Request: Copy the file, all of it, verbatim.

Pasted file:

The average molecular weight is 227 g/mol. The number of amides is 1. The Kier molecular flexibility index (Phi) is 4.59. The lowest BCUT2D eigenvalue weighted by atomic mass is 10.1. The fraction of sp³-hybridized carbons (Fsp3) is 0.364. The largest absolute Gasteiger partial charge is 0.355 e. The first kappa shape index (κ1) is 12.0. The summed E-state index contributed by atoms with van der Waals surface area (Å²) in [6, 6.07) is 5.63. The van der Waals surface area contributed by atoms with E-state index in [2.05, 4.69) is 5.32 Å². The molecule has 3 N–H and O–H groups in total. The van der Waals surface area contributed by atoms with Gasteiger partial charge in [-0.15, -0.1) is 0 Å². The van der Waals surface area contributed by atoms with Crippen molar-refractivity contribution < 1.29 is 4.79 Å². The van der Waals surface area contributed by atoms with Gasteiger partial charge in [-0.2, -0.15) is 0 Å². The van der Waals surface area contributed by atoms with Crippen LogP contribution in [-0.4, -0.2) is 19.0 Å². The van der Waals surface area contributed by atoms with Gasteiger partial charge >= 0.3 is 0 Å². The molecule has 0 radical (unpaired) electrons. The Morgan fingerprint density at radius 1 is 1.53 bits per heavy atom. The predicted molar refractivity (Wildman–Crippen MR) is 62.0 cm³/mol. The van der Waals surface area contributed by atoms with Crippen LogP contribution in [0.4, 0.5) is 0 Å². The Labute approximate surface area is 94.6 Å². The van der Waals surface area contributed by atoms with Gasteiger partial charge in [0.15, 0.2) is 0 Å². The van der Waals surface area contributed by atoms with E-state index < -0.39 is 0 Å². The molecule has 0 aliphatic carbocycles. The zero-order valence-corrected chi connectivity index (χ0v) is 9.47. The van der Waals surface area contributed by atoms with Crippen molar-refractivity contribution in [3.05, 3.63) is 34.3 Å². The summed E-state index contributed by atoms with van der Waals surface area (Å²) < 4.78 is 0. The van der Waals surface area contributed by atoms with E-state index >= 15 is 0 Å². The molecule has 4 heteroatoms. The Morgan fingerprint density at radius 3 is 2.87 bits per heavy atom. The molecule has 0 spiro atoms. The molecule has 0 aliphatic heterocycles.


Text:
The average molecular weight is 227 g/mol. The number of amides is 1. The Kier molecular flexibility index (Phi) is 4.59. The lowest BCUT2D eigenvalue weighted by atomic mass is 10.1. The fraction of sp³-hybridized carbons (Fsp3) is 0.364. The largest absolute Gasteiger partial charge is 0.355 e. The first kappa shape index (κ1) is 12.0. The summed E-state index contributed by atoms with van der Waals surface area (Å²) in [6, 6.07) is 5.63. The van der Waals surface area contributed by atoms with E-state index in [2.05, 4.69) is 5.32 Å². The molecule has 3 N–H and O–H groups in total. The van der Waals surface area contributed by atoms with Gasteiger partial charge in [-0.15, -0.1) is 0 Å². The van der Waals surface area contributed by atoms with Crippen molar-refractivity contribution < 1.29 is 4.79 Å². The van der Waals surface area contributed by atoms with Gasteiger partial charge in [-0.2, -0.15) is 0 Å². The van der Waals surface area contributed by atoms with Crippen LogP contribution in [-0.4, -0.2) is 19.0 Å². The van der Waals surface area contributed by atoms with Gasteiger partial charge >= 0.3 is 0 Å². The molecule has 0 radical (unpaired) electrons. The Morgan fingerprint density at radius 1 is 1.53 bits per heavy atom. The predicted molar refractivity (Wildman–Crippen MR) is 62.0 cm³/mol. The van der Waals surface area contributed by atoms with Crippen LogP contribution in [0.4, 0.5) is 0 Å². The Labute approximate surface area is 94.6 Å². The van der Waals surface area contributed by atoms with Gasteiger partial charge in [0.15, 0.2) is 0 Å². The van der Waals surface area contributed by atoms with E-state index < -0.39 is 0 Å². The molecule has 0 aliphatic carbocycles. The zero-order valence-corrected chi connectivity index (χ0v) is 9.47. The van der Waals surface area contributed by atoms with Crippen molar-refractivity contribution in [3.05, 3.63) is 34.3 Å². The summed E-state index contributed by atoms with van der Waals surface area (Å²) < 4.78 is 0. The van der Waals surface area contributed by atoms with E-state index >= 15 is 0 Å². The molecule has 4 heteroatoms. The Morgan fingerprint density at radius 3 is 2.87 bits per heavy atom. The molecule has 0 spiro atoms. The molecule has 0 aliphatic heterocycles.